Dr. Fauci is concerned the 'anti-science problem' in the United States is putting people at greater risk
Anthony Fauci appears on CNN (screen grab)

Dr. Anthony Fauci blamed an outbreak of anti-science in the United States for the ever-increasing rise in COVID-19 cases in a new CNN interview.


In the past month, the coronavirus task force has been out of view and they aren't briefing President Donald Trump anymore. At one point he tried to disband it, but reinstated it because of an outcry he said made him realize how "popular" it was.

"One of the problems we face in the United States is that unfortunately, there is a combination of an anti-science bias that people are -- for reasons that sometimes are, you know, inconceivable and not understandable -- they just don't believe science and they don't believe authority," Fauci said.

"So when they see someone up in the White House, which has an air of authority to it, who's talking about science, that there are some people who just don't believe that -- and that's unfortunate because, you know, science is truth," Fauci added.

"It's amazing sometimes the denial there is. It's the same thing that gets people who are anti-vaxxers, who don't want people to get vaccinated, even though the data clearly indicate the safety of vaccines," he went on. "That's really a problem."

Trump has faced off against scientists in the past over vaccines and climate change, but the virus brought a whole different level of science skepticism with Trump endorsing untested drugs that proved to cause heart problems in some patients.

Trump has attacked the Chinese, blaming them for the coronavirus, but Fauci said that they have been instrumental in helping. They published the sequence for the virus on an open database on Jan. 10. It was the following day that the U.S. realized the problem, Fauci said. They began to develop a vaccine candidate on Jan. 15 he said. Trump didn't declare a state of emergency until March 13.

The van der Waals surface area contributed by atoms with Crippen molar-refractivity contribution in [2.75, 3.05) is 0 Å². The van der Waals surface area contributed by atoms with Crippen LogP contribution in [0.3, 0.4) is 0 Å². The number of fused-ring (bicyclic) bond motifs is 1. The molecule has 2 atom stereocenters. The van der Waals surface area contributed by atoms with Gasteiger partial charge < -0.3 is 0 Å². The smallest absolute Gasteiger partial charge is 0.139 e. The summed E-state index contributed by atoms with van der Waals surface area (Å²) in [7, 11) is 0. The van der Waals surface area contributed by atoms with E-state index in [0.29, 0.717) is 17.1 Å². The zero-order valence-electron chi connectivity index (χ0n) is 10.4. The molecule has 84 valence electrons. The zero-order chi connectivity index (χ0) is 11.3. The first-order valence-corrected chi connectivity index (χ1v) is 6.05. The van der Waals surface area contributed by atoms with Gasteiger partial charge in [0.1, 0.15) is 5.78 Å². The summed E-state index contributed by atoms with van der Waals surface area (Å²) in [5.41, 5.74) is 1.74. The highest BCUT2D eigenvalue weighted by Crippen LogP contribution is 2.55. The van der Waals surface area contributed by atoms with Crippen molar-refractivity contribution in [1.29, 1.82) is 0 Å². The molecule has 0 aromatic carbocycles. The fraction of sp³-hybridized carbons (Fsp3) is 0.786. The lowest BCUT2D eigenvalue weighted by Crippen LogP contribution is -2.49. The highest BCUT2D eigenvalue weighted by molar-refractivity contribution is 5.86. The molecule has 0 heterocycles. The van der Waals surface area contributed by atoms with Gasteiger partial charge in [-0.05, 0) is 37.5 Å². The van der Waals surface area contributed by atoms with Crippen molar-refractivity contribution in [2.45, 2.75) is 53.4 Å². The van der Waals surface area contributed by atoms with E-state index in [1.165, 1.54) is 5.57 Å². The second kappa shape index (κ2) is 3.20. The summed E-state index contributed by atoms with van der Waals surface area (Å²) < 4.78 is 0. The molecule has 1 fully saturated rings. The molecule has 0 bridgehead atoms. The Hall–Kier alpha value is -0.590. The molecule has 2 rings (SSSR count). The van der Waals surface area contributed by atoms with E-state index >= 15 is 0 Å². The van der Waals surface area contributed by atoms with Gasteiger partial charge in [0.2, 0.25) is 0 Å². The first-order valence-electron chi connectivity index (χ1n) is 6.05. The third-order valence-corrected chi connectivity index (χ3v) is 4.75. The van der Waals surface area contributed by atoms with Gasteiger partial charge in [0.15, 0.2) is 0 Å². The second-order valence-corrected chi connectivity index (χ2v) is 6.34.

"Sixty-two days later, we had a product that we put into clinical trial, in a Phase I to see if it's safe and does it induce an immune response. That is overwhelmingly the quickest that has ever been done," Fauci said.

"What happens is that in the standard way of developing a vaccine, you don't jump to invest in the next step until you're pretty sure that the step you're in is working," Fauci continued. "Given the fact that we needed to do this as quickly as possible without sacrificing safety or scientific integrity, the federal government partnered with multiple of these companies and said, 'Guess what, we're going to move fast and we're going to assume we're going to be successful. And if we are, we've saved several months. And if we're not, the only thing we've lost is money. But better lose money than lose lives by delaying the vaccine.' So, right now, the initial data from the study showed that. It makes me cautiously optimistic that we can induce a response that would be protective."

Fauci also said that he's concerned people are confused about the reopening and what they should and shouldn't be doing.

"When you give advice about what should you be doing -- should you be out there, should you be shutting down earlier versus later? I mean, people get confused. And they say, 'Wow, you know, we shut down and we caused a great disruption in society. We caused great economic pain, loss of jobs,'" Fauci said.

"But if you look at the data, now that papers have come out literally two days ago, the fact that we shut down when we did and the rest of the world did, has saved hundreds of millions of infections and millions of lives," he continued. "And yet, there are those who say, 'You shut down, you did destructive things by disrupting the economy.' And others say, 'Well, if you save so many infections by shutting down, why didn't you shut down two weeks earlier? You could have saved many more lives.'"

Read the full interview on CNN.com.